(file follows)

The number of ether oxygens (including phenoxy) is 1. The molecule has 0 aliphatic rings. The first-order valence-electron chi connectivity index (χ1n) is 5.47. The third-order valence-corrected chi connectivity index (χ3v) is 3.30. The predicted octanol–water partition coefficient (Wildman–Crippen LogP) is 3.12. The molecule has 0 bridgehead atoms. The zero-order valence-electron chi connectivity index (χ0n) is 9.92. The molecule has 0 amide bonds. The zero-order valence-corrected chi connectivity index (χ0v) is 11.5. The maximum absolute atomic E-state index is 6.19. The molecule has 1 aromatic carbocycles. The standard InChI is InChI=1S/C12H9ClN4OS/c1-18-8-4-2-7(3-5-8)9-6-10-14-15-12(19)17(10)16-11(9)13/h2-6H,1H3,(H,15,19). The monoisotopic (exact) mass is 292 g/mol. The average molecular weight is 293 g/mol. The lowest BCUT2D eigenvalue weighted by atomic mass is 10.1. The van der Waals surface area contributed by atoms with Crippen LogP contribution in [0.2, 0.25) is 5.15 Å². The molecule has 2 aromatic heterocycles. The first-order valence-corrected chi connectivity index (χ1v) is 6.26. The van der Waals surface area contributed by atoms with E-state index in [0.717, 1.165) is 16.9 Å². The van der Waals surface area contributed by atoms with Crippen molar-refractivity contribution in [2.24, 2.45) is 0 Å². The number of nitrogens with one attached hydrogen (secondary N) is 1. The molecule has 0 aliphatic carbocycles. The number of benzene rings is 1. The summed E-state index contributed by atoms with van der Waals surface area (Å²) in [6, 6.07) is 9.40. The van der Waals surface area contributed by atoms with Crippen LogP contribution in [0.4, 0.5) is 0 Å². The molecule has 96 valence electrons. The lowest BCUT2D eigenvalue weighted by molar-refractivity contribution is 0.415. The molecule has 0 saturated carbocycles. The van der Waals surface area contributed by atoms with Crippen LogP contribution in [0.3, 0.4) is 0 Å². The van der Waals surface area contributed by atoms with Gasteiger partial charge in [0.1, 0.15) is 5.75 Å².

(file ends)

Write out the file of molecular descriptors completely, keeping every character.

The number of ether oxygens (including phenoxy) is 1. The molecule has 0 aliphatic rings. The first-order valence-electron chi connectivity index (χ1n) is 5.47. The third-order valence-corrected chi connectivity index (χ3v) is 3.30. The predicted octanol–water partition coefficient (Wildman–Crippen LogP) is 3.12. The molecule has 0 bridgehead atoms. The zero-order valence-electron chi connectivity index (χ0n) is 9.92. The molecule has 0 amide bonds. The zero-order valence-corrected chi connectivity index (χ0v) is 11.5. The maximum absolute atomic E-state index is 6.19. The molecule has 1 aromatic carbocycles. The standard InChI is InChI=1S/C12H9ClN4OS/c1-18-8-4-2-7(3-5-8)9-6-10-14-15-12(19)17(10)16-11(9)13/h2-6H,1H3,(H,15,19). The monoisotopic (exact) mass is 292 g/mol. The average molecular weight is 293 g/mol. The lowest BCUT2D eigenvalue weighted by atomic mass is 10.1. The van der Waals surface area contributed by atoms with Crippen LogP contribution in [0.2, 0.25) is 5.15 Å². The molecule has 2 aromatic heterocycles. The first-order valence-corrected chi connectivity index (χ1v) is 6.26. The van der Waals surface area contributed by atoms with E-state index in [0.717, 1.165) is 16.9 Å². The van der Waals surface area contributed by atoms with Crippen molar-refractivity contribution in [2.24, 2.45) is 0 Å². The number of nitrogens with one attached hydrogen (secondary N) is 1. The molecule has 0 aliphatic carbocycles. The number of benzene rings is 1. The summed E-state index contributed by atoms with van der Waals surface area (Å²) in [6, 6.07) is 9.40. The van der Waals surface area contributed by atoms with Crippen LogP contribution in [0.4, 0.5) is 0 Å². The molecule has 96 valence electrons. The lowest BCUT2D eigenvalue weighted by molar-refractivity contribution is 0.415. The molecule has 0 saturated carbocycles. The van der Waals surface area contributed by atoms with Crippen LogP contribution in [0.3, 0.4) is 0 Å². The van der Waals surface area contributed by atoms with Gasteiger partial charge in [0.1, 0.15) is 5.75 Å².